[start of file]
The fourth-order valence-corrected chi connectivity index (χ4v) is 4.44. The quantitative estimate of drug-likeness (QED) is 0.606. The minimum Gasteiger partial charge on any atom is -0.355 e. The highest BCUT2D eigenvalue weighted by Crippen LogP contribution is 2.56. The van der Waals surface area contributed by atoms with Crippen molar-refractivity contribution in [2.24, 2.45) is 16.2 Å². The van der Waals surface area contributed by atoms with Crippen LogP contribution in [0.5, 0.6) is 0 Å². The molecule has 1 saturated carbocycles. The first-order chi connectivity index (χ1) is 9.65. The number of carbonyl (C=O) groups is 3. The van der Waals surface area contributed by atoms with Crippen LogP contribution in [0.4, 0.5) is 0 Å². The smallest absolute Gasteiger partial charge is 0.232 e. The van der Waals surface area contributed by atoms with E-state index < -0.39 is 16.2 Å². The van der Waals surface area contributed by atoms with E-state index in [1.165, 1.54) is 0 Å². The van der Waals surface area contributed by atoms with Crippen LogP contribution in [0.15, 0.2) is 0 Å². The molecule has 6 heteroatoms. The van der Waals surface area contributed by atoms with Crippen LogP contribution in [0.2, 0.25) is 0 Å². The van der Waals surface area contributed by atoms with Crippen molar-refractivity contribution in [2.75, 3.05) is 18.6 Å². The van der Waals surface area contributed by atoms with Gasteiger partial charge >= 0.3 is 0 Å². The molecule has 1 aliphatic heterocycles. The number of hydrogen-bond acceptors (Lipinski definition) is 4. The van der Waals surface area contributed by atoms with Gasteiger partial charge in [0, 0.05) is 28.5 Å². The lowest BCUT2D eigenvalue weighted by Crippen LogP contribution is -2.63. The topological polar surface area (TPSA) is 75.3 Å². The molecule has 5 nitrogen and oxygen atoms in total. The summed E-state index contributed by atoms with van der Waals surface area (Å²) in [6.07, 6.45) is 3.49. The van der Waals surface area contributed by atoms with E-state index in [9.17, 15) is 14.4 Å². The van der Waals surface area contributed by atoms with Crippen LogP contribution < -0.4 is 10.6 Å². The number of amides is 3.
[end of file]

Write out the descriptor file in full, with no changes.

The fourth-order valence-corrected chi connectivity index (χ4v) is 4.44. The quantitative estimate of drug-likeness (QED) is 0.606. The minimum Gasteiger partial charge on any atom is -0.355 e. The highest BCUT2D eigenvalue weighted by Crippen LogP contribution is 2.56. The van der Waals surface area contributed by atoms with Crippen molar-refractivity contribution in [2.24, 2.45) is 16.2 Å². The van der Waals surface area contributed by atoms with Crippen LogP contribution in [0.5, 0.6) is 0 Å². The molecule has 1 saturated carbocycles. The first-order chi connectivity index (χ1) is 9.65. The number of carbonyl (C=O) groups is 3. The van der Waals surface area contributed by atoms with Crippen LogP contribution in [0.4, 0.5) is 0 Å². The smallest absolute Gasteiger partial charge is 0.232 e. The van der Waals surface area contributed by atoms with E-state index < -0.39 is 16.2 Å². The van der Waals surface area contributed by atoms with E-state index in [1.165, 1.54) is 0 Å². The van der Waals surface area contributed by atoms with Crippen LogP contribution in [0.15, 0.2) is 0 Å². The molecule has 6 heteroatoms. The van der Waals surface area contributed by atoms with Crippen LogP contribution in [0.2, 0.25) is 0 Å². The van der Waals surface area contributed by atoms with Crippen molar-refractivity contribution in [2.75, 3.05) is 18.6 Å². The van der Waals surface area contributed by atoms with Gasteiger partial charge >= 0.3 is 0 Å². The molecule has 1 aliphatic heterocycles. The number of hydrogen-bond acceptors (Lipinski definition) is 4. The van der Waals surface area contributed by atoms with Gasteiger partial charge in [0, 0.05) is 28.5 Å². The lowest BCUT2D eigenvalue weighted by Crippen LogP contribution is -2.63. The topological polar surface area (TPSA) is 75.3 Å². The molecule has 5 nitrogen and oxygen atoms in total. The summed E-state index contributed by atoms with van der Waals surface area (Å²) in [6.07, 6.45) is 3.49. The van der Waals surface area contributed by atoms with E-state index in [9.17, 15) is 14.4 Å². The van der Waals surface area contributed by atoms with Crippen LogP contribution < -0.4 is 10.6 Å². The number of amides is 3.